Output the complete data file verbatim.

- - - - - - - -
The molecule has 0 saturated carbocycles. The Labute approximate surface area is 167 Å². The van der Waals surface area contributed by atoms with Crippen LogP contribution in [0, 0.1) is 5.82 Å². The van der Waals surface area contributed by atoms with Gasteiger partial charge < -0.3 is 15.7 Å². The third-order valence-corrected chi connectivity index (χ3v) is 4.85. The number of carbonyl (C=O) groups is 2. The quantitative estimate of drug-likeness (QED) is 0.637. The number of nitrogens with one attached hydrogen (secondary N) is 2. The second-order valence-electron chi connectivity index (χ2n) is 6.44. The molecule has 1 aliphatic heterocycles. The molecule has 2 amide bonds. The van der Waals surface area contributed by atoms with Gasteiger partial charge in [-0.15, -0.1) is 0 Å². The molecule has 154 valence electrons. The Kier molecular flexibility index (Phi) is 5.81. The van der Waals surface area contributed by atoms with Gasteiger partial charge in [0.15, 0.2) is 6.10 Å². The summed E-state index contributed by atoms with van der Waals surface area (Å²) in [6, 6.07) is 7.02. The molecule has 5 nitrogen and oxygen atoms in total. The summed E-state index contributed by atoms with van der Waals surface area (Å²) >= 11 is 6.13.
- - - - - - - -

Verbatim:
The molecule has 0 saturated carbocycles. The Labute approximate surface area is 167 Å². The van der Waals surface area contributed by atoms with Crippen LogP contribution in [0, 0.1) is 5.82 Å². The van der Waals surface area contributed by atoms with Gasteiger partial charge < -0.3 is 15.7 Å². The third-order valence-corrected chi connectivity index (χ3v) is 4.85. The number of carbonyl (C=O) groups is 2. The quantitative estimate of drug-likeness (QED) is 0.637. The number of nitrogens with one attached hydrogen (secondary N) is 2. The second-order valence-electron chi connectivity index (χ2n) is 6.44. The molecule has 1 aliphatic heterocycles. The molecule has 2 amide bonds. The van der Waals surface area contributed by atoms with Gasteiger partial charge in [-0.15, -0.1) is 0 Å². The molecule has 154 valence electrons. The Kier molecular flexibility index (Phi) is 5.81. The van der Waals surface area contributed by atoms with Gasteiger partial charge in [0.15, 0.2) is 6.10 Å². The summed E-state index contributed by atoms with van der Waals surface area (Å²) in [6, 6.07) is 7.02. The molecule has 5 nitrogen and oxygen atoms in total. The summed E-state index contributed by atoms with van der Waals surface area (Å²) >= 11 is 6.13.